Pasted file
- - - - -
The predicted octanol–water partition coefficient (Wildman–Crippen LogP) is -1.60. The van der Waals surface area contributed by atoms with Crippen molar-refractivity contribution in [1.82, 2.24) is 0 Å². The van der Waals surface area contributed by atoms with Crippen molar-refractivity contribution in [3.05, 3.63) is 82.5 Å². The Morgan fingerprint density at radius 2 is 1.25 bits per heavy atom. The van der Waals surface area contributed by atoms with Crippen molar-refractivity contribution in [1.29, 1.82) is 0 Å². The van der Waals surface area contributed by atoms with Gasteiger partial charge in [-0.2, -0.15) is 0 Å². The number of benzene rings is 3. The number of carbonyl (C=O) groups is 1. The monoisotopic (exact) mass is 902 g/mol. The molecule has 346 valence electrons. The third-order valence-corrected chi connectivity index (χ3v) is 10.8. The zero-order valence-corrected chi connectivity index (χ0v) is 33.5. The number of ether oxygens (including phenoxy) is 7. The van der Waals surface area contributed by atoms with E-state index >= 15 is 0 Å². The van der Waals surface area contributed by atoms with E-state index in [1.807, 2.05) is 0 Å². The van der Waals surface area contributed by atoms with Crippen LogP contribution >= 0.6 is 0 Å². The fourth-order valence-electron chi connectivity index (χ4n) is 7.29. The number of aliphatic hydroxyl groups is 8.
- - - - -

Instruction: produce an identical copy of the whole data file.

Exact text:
The predicted octanol–water partition coefficient (Wildman–Crippen LogP) is -1.60. The van der Waals surface area contributed by atoms with Crippen molar-refractivity contribution in [1.82, 2.24) is 0 Å². The van der Waals surface area contributed by atoms with Crippen molar-refractivity contribution in [3.05, 3.63) is 82.5 Å². The Morgan fingerprint density at radius 2 is 1.25 bits per heavy atom. The van der Waals surface area contributed by atoms with Crippen molar-refractivity contribution in [1.29, 1.82) is 0 Å². The van der Waals surface area contributed by atoms with Gasteiger partial charge in [-0.2, -0.15) is 0 Å². The number of benzene rings is 3. The number of carbonyl (C=O) groups is 1. The monoisotopic (exact) mass is 902 g/mol. The molecule has 346 valence electrons. The third-order valence-corrected chi connectivity index (χ3v) is 10.8. The zero-order valence-corrected chi connectivity index (χ0v) is 33.5. The number of ether oxygens (including phenoxy) is 7. The van der Waals surface area contributed by atoms with E-state index >= 15 is 0 Å². The van der Waals surface area contributed by atoms with E-state index in [1.807, 2.05) is 0 Å². The van der Waals surface area contributed by atoms with Crippen LogP contribution >= 0.6 is 0 Å². The fourth-order valence-electron chi connectivity index (χ4n) is 7.29. The number of aliphatic hydroxyl groups is 8.